5. Use the freely available image reconstruction software20 with the following command: reconstruct --input result_from_8_1_4.DSC --output reconstructed_image.DSC --steps 100 --size 256
    6. Load the result from 8.1.5 into the spectrometer software for later reference.
  2. Analyze the Recorded Diffusion Experiment
    1. Start the data analysis software and go to the "Load" tab of the software shown in Figure 3. Load the diffusion experiment from step 6.3 under "diffusion experiment". Load the corresponding point spread function from step 7.1.2 under "diffusion experiment w/o gradient". Load the result from step 7.3.2 under "resonator profile experiment" and the result from step 7.3.3 under "resonator profile exp w/o gradient".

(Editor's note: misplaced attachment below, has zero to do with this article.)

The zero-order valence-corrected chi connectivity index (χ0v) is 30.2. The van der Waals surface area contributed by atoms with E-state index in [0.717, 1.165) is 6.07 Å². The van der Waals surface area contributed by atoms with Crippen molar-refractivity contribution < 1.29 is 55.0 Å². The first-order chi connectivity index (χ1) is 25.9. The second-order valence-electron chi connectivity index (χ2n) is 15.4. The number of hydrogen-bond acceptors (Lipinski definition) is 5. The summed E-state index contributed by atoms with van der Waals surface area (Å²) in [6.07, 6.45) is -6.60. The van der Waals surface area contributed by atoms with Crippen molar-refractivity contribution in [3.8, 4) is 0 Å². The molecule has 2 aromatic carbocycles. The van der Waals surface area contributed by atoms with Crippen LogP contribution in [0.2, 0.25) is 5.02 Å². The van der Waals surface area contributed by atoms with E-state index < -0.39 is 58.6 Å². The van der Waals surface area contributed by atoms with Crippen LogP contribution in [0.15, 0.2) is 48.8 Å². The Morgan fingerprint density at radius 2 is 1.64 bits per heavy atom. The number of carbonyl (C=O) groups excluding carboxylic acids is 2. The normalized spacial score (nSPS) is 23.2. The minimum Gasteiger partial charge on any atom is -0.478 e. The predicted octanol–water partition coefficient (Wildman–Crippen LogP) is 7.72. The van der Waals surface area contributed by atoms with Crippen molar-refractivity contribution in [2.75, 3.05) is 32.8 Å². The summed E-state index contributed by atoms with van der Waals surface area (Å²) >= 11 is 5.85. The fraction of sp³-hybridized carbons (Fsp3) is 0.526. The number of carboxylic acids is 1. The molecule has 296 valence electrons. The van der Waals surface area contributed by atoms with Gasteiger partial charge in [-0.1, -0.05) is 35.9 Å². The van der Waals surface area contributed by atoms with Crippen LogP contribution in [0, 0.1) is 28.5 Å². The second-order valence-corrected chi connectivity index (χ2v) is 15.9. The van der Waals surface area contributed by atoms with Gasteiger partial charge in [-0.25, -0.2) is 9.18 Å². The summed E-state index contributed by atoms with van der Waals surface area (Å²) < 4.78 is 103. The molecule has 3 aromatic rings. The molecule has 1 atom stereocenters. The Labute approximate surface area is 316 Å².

2. Go to the resonator sensitivity tab shown in Figure 4 to perform a deconvolution of the data from experiment 7.3.2 using 7.3.3 as point spread function. Decrease the noise power value until the result is noisy, then raise it until the noise just disappears.
    3. Go to the 1d spin density profile tab shown in Figure 5 in order to deconvolve each field sweep recorded in 6.2 using the experiment from 7.1 as point spread function. Decrease the noise power value until the result is noisy, then raise it until the noise just disappears.
    4. Switch to the crop area tab shown in Figure 6. Select an area of the diffusion heat map that lies completely inside of the aerogel and where spin probe is just about to enter from above at the first time step of that area. If in doubt, load the reconstructed image from 8.1.6 in the spectrometer software to help identify the exact position of the aerogel.